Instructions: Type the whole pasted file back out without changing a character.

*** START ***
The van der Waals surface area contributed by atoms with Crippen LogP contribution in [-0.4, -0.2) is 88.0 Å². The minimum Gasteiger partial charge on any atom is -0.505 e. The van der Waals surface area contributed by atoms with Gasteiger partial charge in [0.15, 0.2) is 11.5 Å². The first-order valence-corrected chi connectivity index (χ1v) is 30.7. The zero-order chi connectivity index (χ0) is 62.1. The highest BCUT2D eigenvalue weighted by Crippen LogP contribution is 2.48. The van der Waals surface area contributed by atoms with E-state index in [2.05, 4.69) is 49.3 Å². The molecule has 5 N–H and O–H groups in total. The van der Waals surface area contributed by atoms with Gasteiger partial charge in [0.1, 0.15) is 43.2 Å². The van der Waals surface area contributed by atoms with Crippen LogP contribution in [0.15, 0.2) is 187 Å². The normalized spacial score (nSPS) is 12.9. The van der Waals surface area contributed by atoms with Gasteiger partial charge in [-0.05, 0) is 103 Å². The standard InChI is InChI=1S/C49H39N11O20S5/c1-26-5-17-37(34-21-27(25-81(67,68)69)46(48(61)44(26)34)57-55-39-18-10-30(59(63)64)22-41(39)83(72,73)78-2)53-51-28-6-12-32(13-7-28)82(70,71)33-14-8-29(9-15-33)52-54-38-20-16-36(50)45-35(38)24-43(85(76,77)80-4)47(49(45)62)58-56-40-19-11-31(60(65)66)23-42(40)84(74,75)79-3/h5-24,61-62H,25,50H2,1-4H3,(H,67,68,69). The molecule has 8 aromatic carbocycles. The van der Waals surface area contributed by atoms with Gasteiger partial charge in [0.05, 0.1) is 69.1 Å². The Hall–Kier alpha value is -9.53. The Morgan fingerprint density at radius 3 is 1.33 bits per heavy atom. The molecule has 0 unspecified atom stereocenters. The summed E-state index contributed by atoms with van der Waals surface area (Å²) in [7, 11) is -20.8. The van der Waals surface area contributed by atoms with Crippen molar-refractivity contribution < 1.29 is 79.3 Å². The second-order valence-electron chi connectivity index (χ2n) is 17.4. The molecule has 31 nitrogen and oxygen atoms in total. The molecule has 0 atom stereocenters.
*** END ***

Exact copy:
The van der Waals surface area contributed by atoms with Crippen LogP contribution in [-0.4, -0.2) is 88.0 Å². The minimum Gasteiger partial charge on any atom is -0.505 e. The van der Waals surface area contributed by atoms with Gasteiger partial charge in [0.15, 0.2) is 11.5 Å². The first-order valence-corrected chi connectivity index (χ1v) is 30.7. The zero-order chi connectivity index (χ0) is 62.1. The highest BCUT2D eigenvalue weighted by Crippen LogP contribution is 2.48. The van der Waals surface area contributed by atoms with E-state index in [2.05, 4.69) is 49.3 Å². The molecule has 5 N–H and O–H groups in total. The van der Waals surface area contributed by atoms with Gasteiger partial charge in [0.1, 0.15) is 43.2 Å². The van der Waals surface area contributed by atoms with Crippen LogP contribution in [0.15, 0.2) is 187 Å². The normalized spacial score (nSPS) is 12.9. The van der Waals surface area contributed by atoms with Gasteiger partial charge in [-0.05, 0) is 103 Å². The standard InChI is InChI=1S/C49H39N11O20S5/c1-26-5-17-37(34-21-27(25-81(67,68)69)46(48(61)44(26)34)57-55-39-18-10-30(59(63)64)22-41(39)83(72,73)78-2)53-51-28-6-12-32(13-7-28)82(70,71)33-14-8-29(9-15-33)52-54-38-20-16-36(50)45-35(38)24-43(85(76,77)80-4)47(49(45)62)58-56-40-19-11-31(60(65)66)23-42(40)84(74,75)79-3/h5-24,61-62H,25,50H2,1-4H3,(H,67,68,69). The molecule has 8 aromatic carbocycles. The van der Waals surface area contributed by atoms with Gasteiger partial charge in [0.05, 0.1) is 69.1 Å². The Hall–Kier alpha value is -9.53. The Morgan fingerprint density at radius 3 is 1.33 bits per heavy atom. The molecule has 0 unspecified atom stereocenters. The summed E-state index contributed by atoms with van der Waals surface area (Å²) in [7, 11) is -20.8. The van der Waals surface area contributed by atoms with Crippen molar-refractivity contribution < 1.29 is 79.3 Å². The second-order valence-electron chi connectivity index (χ2n) is 17.4. The molecule has 31 nitrogen and oxygen atoms in total. The molecule has 0 atom stereocenters.